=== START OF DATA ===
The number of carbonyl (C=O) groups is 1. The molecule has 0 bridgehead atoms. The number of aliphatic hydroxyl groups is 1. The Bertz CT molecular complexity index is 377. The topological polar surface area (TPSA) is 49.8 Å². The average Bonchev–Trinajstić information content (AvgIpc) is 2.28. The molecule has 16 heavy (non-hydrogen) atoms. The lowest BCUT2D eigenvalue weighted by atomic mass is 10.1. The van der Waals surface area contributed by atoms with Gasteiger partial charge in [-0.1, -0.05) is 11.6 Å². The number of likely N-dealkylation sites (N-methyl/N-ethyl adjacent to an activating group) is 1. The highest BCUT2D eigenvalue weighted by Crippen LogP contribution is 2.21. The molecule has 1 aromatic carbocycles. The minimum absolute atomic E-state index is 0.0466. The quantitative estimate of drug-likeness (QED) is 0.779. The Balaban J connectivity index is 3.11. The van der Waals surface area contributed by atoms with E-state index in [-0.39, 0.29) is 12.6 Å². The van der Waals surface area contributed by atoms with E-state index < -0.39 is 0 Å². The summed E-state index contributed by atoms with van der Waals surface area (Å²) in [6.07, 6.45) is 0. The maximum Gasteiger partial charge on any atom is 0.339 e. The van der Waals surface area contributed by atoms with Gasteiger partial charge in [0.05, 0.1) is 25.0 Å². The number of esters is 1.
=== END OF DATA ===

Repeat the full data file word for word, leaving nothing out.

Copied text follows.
The number of carbonyl (C=O) groups is 1. The molecule has 0 bridgehead atoms. The number of aliphatic hydroxyl groups is 1. The Bertz CT molecular complexity index is 377. The topological polar surface area (TPSA) is 49.8 Å². The average Bonchev–Trinajstić information content (AvgIpc) is 2.28. The molecule has 16 heavy (non-hydrogen) atoms. The lowest BCUT2D eigenvalue weighted by atomic mass is 10.1. The van der Waals surface area contributed by atoms with Gasteiger partial charge in [-0.1, -0.05) is 11.6 Å². The number of likely N-dealkylation sites (N-methyl/N-ethyl adjacent to an activating group) is 1. The highest BCUT2D eigenvalue weighted by Crippen LogP contribution is 2.21. The molecule has 1 aromatic carbocycles. The minimum absolute atomic E-state index is 0.0466. The quantitative estimate of drug-likeness (QED) is 0.779. The Balaban J connectivity index is 3.11. The van der Waals surface area contributed by atoms with E-state index in [-0.39, 0.29) is 12.6 Å². The van der Waals surface area contributed by atoms with E-state index < -0.39 is 0 Å². The summed E-state index contributed by atoms with van der Waals surface area (Å²) in [6.07, 6.45) is 0. The maximum Gasteiger partial charge on any atom is 0.339 e. The van der Waals surface area contributed by atoms with Gasteiger partial charge in [0.05, 0.1) is 25.0 Å². The number of esters is 1.